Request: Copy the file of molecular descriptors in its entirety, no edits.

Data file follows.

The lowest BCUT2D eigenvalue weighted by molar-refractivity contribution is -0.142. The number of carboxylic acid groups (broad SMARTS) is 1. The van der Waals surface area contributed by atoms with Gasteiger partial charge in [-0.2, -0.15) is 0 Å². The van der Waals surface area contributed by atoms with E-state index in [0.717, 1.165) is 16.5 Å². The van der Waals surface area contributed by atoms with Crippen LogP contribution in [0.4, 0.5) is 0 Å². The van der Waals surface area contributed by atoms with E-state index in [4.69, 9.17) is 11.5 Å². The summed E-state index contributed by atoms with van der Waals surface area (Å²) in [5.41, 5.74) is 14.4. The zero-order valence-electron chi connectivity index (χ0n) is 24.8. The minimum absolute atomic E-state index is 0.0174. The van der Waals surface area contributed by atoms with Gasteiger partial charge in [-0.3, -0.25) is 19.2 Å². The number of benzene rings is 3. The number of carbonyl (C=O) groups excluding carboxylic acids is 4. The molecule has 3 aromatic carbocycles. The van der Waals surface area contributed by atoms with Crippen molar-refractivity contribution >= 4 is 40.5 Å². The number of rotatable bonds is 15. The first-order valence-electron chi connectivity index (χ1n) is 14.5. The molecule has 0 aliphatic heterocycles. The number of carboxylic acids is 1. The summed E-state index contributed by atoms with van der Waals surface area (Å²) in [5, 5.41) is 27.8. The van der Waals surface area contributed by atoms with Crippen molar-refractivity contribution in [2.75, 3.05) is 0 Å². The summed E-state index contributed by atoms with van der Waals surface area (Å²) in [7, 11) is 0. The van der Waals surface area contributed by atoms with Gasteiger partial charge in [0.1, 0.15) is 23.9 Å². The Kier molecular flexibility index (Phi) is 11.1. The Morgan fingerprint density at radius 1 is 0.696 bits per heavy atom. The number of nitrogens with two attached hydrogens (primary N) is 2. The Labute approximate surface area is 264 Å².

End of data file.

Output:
The lowest BCUT2D eigenvalue weighted by molar-refractivity contribution is -0.142. The number of carboxylic acid groups (broad SMARTS) is 1. The van der Waals surface area contributed by atoms with Gasteiger partial charge in [-0.2, -0.15) is 0 Å². The van der Waals surface area contributed by atoms with E-state index in [0.717, 1.165) is 16.5 Å². The van der Waals surface area contributed by atoms with Crippen LogP contribution in [0.4, 0.5) is 0 Å². The van der Waals surface area contributed by atoms with E-state index in [4.69, 9.17) is 11.5 Å². The summed E-state index contributed by atoms with van der Waals surface area (Å²) in [5.41, 5.74) is 14.4. The zero-order valence-electron chi connectivity index (χ0n) is 24.8. The minimum absolute atomic E-state index is 0.0174. The van der Waals surface area contributed by atoms with Gasteiger partial charge in [-0.3, -0.25) is 19.2 Å². The number of benzene rings is 3. The number of carbonyl (C=O) groups excluding carboxylic acids is 4. The molecule has 3 aromatic carbocycles. The van der Waals surface area contributed by atoms with Crippen molar-refractivity contribution >= 4 is 40.5 Å². The number of rotatable bonds is 15. The first-order valence-electron chi connectivity index (χ1n) is 14.5. The molecule has 0 aliphatic heterocycles. The number of carboxylic acids is 1. The summed E-state index contributed by atoms with van der Waals surface area (Å²) in [5, 5.41) is 27.8. The van der Waals surface area contributed by atoms with Crippen molar-refractivity contribution in [2.75, 3.05) is 0 Å². The summed E-state index contributed by atoms with van der Waals surface area (Å²) in [7, 11) is 0. The van der Waals surface area contributed by atoms with Gasteiger partial charge in [0.1, 0.15) is 23.9 Å². The Kier molecular flexibility index (Phi) is 11.1. The Morgan fingerprint density at radius 1 is 0.696 bits per heavy atom. The number of nitrogens with two attached hydrogens (primary N) is 2. The Labute approximate surface area is 264 Å².